ExxonMobil (NYSE: XOM) is a Sucker's Stock
Why Exxon is a Sucker's Bet
It was alive and well for the past eight years, and rest assured, dear reader, it’ll be here for the next four as well.
Don’t think for a second that the folks over at Goldman Sachs (NYSE: GS) and ExxonMobil (NYSE: XOM) aren’t beaming with excitement now that President Trump has been sworn into office. For them, crony capitalism is an asset. But for the rest of us serfs and peons, it’s a liability.
As an investor, you need to be aware of this, too. Because while a select group of very wealthy individuals over at ExxonMobil are going to get stinking rich, it doesn’t mean you will, too.
You see, when it comes to the energy game, the spoils of crony capitalism don’t always trickle down to investors. And in the near term, this is likely to be the case for ExxonMobil.
Not in Time for Earnings
While former ExxonMobil CEO Rex Tillerson is an incredibly smart man with a strong loyalty to the company that made him a billionaire, it’s unlikely that Exxon stock is going to enjoy what many have referred to as an obligatory pop.
How could ExxonMobil investors not be bullish on a company that now has a direct line to the White House?
Although I expect to see Tillerson’s influence in Washington ultimately trickle down to Exxon shareholders, I wouldn’t be in a hurry to load up the boat just yet.
While I’m sure there are big things planned in terms of special favors for the oil giant, those “big things” won’t develop overnight. Whether it's a sweetheart deal with the Russians or a new round of “incentives” designed to favor the company, these things won’t unfold before Exxon announces earnings on January 31.
Of course, that doesn’t mean Tillerson’s new position in the Trump administration isn’t enough to motivate investors to buy shares in anticipation of all the goodies Rex Tillerson will deliver for shareholders. I know plenty of folks who’ve been loading up the boat based on nothing more than Rex Tillerson being the new Secretary of State.
Yes, this is clearly a bullish indicator for ExxonMobil. But there’s a bearish indicator that should concern XOM investors in the near term.
The Demise of Internal Combustion
If you divert your attention away from Rex Tillerson, you’ll find that Exxon is currently trading at a 50% premium to its peers, while there’s no indication that earnings are likely to be anything other than a disappointment.
Looking at the projections of 22 separate analysts, the mean price target on Exxon is about $88. The good news for XOM investors is that if earnings do disappoint, it’s unlikely the stock could fall much below $78. If, by some surprise, Exxon delivers positive earnings, the stock could hit $90 again. But here’s the thing...
If you’re trying to make money — I mean real money, not just a gain of 8% to 10% — it’s not even worth buying shares of Exxon. The upside is minimal.
Truth is, energy investors would be wise to bypass Exxon altogether and find something with a bit more credibility for long-term profit potential.
Even with a Trump administration that’s incredibly bullish on the reinvigoration of oil, that bullish sentiment must compete with the reality that we are at the dawn of the transition away from the conventional internal combustion engine.
As reported by Bloomberg, forecasts from the IEA indicate that global gasoline consumption has all but peaked, as more efficient cars and the advent of electric vehicles are going to halt demand growth in the next 25 years.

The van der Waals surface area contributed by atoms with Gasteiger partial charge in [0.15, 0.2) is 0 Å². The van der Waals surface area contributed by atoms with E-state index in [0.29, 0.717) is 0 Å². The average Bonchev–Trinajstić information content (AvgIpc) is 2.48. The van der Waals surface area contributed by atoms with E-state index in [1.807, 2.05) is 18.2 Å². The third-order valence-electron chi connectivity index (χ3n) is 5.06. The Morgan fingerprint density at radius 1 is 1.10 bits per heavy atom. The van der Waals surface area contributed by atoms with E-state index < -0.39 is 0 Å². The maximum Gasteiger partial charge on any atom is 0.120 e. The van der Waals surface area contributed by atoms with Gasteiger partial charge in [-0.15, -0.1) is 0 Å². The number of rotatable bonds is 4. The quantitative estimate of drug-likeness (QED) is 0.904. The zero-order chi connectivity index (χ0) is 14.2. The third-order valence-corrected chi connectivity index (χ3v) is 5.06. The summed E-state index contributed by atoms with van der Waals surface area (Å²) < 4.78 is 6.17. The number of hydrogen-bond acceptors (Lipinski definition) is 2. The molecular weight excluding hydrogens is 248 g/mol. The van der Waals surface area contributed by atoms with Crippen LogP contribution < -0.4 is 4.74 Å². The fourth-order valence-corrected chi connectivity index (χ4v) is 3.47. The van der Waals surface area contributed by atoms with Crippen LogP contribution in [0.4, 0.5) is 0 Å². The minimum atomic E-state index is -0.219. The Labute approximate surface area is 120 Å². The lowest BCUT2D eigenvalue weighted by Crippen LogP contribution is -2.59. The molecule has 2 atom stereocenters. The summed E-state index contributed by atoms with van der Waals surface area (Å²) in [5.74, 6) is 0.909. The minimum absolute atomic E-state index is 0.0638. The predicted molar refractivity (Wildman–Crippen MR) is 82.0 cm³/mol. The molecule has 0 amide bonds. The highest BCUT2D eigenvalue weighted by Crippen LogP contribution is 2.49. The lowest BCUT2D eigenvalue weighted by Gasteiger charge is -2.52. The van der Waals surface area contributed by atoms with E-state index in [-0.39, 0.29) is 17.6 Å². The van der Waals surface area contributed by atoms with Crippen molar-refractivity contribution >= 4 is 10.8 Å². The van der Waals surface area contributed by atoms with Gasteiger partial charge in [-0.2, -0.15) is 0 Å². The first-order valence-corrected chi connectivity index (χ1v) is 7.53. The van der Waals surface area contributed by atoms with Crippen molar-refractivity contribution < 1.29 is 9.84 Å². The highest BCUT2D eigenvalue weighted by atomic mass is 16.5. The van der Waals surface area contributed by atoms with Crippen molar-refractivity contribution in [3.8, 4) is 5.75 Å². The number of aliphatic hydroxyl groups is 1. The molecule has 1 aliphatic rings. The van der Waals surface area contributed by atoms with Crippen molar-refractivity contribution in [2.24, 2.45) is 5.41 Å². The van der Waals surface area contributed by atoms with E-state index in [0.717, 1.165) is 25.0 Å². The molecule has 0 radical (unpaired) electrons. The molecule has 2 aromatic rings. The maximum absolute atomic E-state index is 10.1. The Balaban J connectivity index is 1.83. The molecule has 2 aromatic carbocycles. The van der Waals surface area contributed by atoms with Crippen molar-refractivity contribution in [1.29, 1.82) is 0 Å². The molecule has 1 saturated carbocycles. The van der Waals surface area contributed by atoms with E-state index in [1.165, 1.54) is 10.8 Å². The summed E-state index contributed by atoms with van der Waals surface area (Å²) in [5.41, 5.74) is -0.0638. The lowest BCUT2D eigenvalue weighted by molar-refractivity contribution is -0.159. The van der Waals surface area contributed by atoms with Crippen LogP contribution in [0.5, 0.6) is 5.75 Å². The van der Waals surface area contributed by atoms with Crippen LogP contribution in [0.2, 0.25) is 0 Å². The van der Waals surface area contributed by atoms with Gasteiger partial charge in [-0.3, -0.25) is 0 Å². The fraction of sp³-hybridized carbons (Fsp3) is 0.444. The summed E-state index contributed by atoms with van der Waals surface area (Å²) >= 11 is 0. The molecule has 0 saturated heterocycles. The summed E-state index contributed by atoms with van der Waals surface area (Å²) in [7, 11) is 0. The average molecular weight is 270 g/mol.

That shift will have profound consequences for the oil-refining industry because gasoline accounts for one in four barrels consumed worldwide.
The cresting of gasoline demand shows how rapidly the oil landscape is changing, casting a shadow over an industry that commonly forecasts decades of growth ahead. Royal Dutch Shell Plc, the world’s second-biggest energy company by market value, shocked rivals when a senior executive said overall oil demand could peak in as little as five years.
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At the moment, we know investors can still make money in the oil game. But over the long term, there are just much better investments to make in the transportation sector. Electric cars represent one — or more specifically, the materials that are used to make electric cars.
Certainly you could always buy shares of Tesla (NASDAQ: TSLA) to get exposure to this space. And it's worth noting that 2017 price targets for Tesla are much higher than what we’re seeing with ExxonMobil.
But you’re likely to get more bang for your buck by investing in the components and materials that are making it possible for electric cars to go mainstream.
In the meantime, don’t let the excitement over Rex Tillerson’s new job as Secretary of State dissuade you from the meat and potatoes of ExxonMobil. It’s no doubt a global behemoth that’s got plenty of life left in it. But rest assured that its dominance is contingent upon one thing: the reliance on an outdated technology known as the internal combustion engine. And that reliance, dear reader, is going to come to an end a lot faster than you might think. Invest accordingly.
To a new way of life and a new generation of wealth...
@JeffSiegel on Twitter
Jeff is the founder and managing editor of Green Chip Stocks, a private investment community that capitalizes on opportunities in alternative energy, organic food markets, legal cannabis, and socially responsible investing. He has been a featured guest on Fox, CNBC, and Bloomberg Asia, and is the author of the best-selling book, Investing in Renewable Energy: Making Money on Green Chip Stocks. For more on Jeff, go to his editor's page.
Energy Demand will Increase 58% Over the Next 25 Years
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